Review Summary: Bear with me.
You know, artists are a very strange category of people. Often, they will aspire to fill a blank sheet of paper with color in every possible nook and crannie. Professional art will usually not have juvenile white specs. What I, in contrast, look to understand is BEFORE the success of the art piece itself -- what could an artist be thinking before any of the space is filled? A blank sheet of paper is very powerful. The possibilities are virtually endless. I suppose this is why said people love art so much; no emotion is too difficult to express in visual art. This feeling, the feeling of endless possibilities, is present on The Antlers’ debut album, ‘Uprooted.’
This blues-y, joy-ridden Peter Siberman's first record is comprised of simple ideas, tortured vocals, jangled folk guitars and a very, very quiet atmosphere. From the perky melodies on the opening track to the haunting chanting on the conclusive one ("I feel like I'm sleeping and I can't wake up...") this album seems to portray raw emotion perfectly. This is most audible on track 2, "Keys", where the singer is constantly singing "I can't sleep in the waiting room... I can't sleep on only one leg..." The falsetto in which he sings in is most haunting and bittersweet and the music behind it certainly doesn't help to decrease it. "It Seems Easy" is very good at this, bearing melodic vocals but almost scary atmosphere, and is also a very good song. Thus The Antlers are very good at displaying raw emotion.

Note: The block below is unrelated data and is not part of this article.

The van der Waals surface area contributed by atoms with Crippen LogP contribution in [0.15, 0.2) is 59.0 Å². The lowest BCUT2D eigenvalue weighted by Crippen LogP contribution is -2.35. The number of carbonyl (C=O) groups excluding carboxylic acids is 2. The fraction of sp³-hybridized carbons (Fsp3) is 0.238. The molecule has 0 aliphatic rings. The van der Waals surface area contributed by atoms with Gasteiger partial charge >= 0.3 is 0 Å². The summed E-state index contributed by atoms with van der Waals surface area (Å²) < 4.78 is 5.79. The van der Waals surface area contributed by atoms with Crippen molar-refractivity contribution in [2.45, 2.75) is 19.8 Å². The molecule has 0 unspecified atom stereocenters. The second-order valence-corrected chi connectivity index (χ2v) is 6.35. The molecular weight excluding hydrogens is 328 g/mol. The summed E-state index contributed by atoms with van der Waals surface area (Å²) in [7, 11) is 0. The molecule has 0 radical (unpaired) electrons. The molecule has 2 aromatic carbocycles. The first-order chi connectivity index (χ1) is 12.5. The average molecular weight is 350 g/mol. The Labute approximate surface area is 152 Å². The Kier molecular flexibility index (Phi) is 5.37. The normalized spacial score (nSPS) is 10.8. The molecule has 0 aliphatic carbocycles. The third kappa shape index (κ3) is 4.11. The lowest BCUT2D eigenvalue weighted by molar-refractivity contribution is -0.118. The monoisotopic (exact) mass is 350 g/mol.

That said, it IS only RAW; I would typically praise a band for being able to be like this. But here, it is so underdeveloped and immature that I can't help but think that this musicality and lyrics was wasted for this album, and the rawness is merely incidental. Had they waited to release this album, it would've been a bit better... Or would it be?
Here's when my original idea comes into play; the empty canvas is all too visible on this album. 'Uprooted' feels like fluff half the time -- the songs are OK, but they are not memorable. "Stonethrower" shows this perfectly. An anthemic folk song, great lyrics, great melody, but what about afterwards? I never remember a song on this album. "Nashua" is possibly the most generic blues song I've ever heard, with boring lyrics and guitar riffs. "Flash Floods Don't Retreat" is boring -- the song is utterly aimless. I don't even get the point of shoegazing "Last Folk Song", and the title track is near terrible. I really tried to like 'Uprooted', but in the end, it's just another folk album.
But here's the catch: what does a canvas look like after it has been painted over? Anything. And that's what this album was. The music may not be GREAT, or even GOOD, but this was a good starting point for the band. They can become anything at this point. 2/5